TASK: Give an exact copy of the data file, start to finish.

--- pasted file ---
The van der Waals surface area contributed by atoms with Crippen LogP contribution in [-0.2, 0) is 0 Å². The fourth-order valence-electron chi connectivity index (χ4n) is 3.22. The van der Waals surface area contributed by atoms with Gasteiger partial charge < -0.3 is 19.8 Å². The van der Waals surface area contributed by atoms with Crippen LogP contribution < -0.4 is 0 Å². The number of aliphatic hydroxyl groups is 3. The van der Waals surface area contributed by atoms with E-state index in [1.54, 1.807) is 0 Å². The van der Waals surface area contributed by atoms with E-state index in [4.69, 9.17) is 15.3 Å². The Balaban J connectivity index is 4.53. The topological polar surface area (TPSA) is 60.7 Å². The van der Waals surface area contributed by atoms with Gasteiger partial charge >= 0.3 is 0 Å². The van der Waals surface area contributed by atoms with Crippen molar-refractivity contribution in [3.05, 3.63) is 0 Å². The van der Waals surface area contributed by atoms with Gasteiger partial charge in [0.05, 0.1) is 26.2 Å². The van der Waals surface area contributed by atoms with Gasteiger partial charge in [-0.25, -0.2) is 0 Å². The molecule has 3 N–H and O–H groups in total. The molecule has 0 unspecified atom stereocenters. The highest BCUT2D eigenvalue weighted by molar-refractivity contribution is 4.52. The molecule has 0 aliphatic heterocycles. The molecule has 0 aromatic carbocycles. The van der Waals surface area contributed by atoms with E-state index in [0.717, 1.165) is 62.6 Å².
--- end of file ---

The van der Waals surface area contributed by atoms with Crippen LogP contribution in [-0.2, 0) is 0 Å². The fourth-order valence-electron chi connectivity index (χ4n) is 3.22. The van der Waals surface area contributed by atoms with Gasteiger partial charge < -0.3 is 19.8 Å². The van der Waals surface area contributed by atoms with Crippen LogP contribution < -0.4 is 0 Å². The number of aliphatic hydroxyl groups is 3. The van der Waals surface area contributed by atoms with E-state index in [1.54, 1.807) is 0 Å². The van der Waals surface area contributed by atoms with E-state index in [4.69, 9.17) is 15.3 Å². The Balaban J connectivity index is 4.53. The topological polar surface area (TPSA) is 60.7 Å². The van der Waals surface area contributed by atoms with Gasteiger partial charge >= 0.3 is 0 Å². The van der Waals surface area contributed by atoms with Crippen molar-refractivity contribution in [3.05, 3.63) is 0 Å². The van der Waals surface area contributed by atoms with Gasteiger partial charge in [0.05, 0.1) is 26.2 Å². The van der Waals surface area contributed by atoms with Gasteiger partial charge in [-0.25, -0.2) is 0 Å². The molecule has 3 N–H and O–H groups in total. The molecule has 0 unspecified atom stereocenters. The highest BCUT2D eigenvalue weighted by molar-refractivity contribution is 4.52. The molecule has 0 aliphatic heterocycles. The molecule has 0 aromatic carbocycles. The van der Waals surface area contributed by atoms with E-state index in [0.717, 1.165) is 62.6 Å².